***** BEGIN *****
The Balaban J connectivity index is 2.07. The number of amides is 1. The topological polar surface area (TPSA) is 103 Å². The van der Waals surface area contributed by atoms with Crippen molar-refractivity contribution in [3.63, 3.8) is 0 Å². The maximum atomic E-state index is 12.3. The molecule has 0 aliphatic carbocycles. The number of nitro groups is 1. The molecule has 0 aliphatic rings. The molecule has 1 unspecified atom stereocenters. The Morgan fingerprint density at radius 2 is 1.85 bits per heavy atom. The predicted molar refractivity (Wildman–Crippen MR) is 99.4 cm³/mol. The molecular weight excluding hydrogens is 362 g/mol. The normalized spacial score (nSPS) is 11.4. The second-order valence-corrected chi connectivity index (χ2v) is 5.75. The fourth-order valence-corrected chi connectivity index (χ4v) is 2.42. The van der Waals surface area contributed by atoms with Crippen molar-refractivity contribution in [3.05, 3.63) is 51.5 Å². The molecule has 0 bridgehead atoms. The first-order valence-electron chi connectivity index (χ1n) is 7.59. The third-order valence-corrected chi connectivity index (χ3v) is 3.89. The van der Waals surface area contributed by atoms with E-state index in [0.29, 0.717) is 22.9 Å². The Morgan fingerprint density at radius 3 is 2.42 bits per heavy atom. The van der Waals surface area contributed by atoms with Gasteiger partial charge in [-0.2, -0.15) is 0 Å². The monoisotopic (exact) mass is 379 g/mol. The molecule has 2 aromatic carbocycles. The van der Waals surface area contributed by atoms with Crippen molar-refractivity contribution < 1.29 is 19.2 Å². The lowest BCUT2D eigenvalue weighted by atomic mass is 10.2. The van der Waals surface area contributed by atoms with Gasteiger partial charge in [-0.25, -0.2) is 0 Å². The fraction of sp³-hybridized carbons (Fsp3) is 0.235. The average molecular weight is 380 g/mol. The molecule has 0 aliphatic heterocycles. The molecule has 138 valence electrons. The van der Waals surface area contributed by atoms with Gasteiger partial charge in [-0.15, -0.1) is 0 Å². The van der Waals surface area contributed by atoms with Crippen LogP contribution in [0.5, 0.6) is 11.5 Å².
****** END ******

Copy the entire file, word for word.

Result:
The Balaban J connectivity index is 2.07. The number of amides is 1. The topological polar surface area (TPSA) is 103 Å². The van der Waals surface area contributed by atoms with Crippen molar-refractivity contribution in [3.63, 3.8) is 0 Å². The maximum atomic E-state index is 12.3. The molecule has 0 aliphatic carbocycles. The number of nitro groups is 1. The molecule has 0 aliphatic rings. The molecule has 1 unspecified atom stereocenters. The Morgan fingerprint density at radius 2 is 1.85 bits per heavy atom. The predicted molar refractivity (Wildman–Crippen MR) is 99.4 cm³/mol. The molecular weight excluding hydrogens is 362 g/mol. The normalized spacial score (nSPS) is 11.4. The second-order valence-corrected chi connectivity index (χ2v) is 5.75. The fourth-order valence-corrected chi connectivity index (χ4v) is 2.42. The van der Waals surface area contributed by atoms with Crippen molar-refractivity contribution in [3.05, 3.63) is 51.5 Å². The molecule has 0 bridgehead atoms. The first-order valence-electron chi connectivity index (χ1n) is 7.59. The third-order valence-corrected chi connectivity index (χ3v) is 3.89. The van der Waals surface area contributed by atoms with E-state index in [0.29, 0.717) is 22.9 Å². The Morgan fingerprint density at radius 3 is 2.42 bits per heavy atom. The van der Waals surface area contributed by atoms with Gasteiger partial charge in [-0.2, -0.15) is 0 Å². The monoisotopic (exact) mass is 379 g/mol. The molecule has 2 aromatic carbocycles. The van der Waals surface area contributed by atoms with Crippen molar-refractivity contribution < 1.29 is 19.2 Å². The lowest BCUT2D eigenvalue weighted by atomic mass is 10.2. The van der Waals surface area contributed by atoms with Gasteiger partial charge in [-0.25, -0.2) is 0 Å². The fraction of sp³-hybridized carbons (Fsp3) is 0.235. The average molecular weight is 380 g/mol. The molecule has 0 aliphatic heterocycles. The molecule has 138 valence electrons. The van der Waals surface area contributed by atoms with Gasteiger partial charge in [-0.15, -0.1) is 0 Å². The van der Waals surface area contributed by atoms with Crippen LogP contribution in [0.5, 0.6) is 11.5 Å².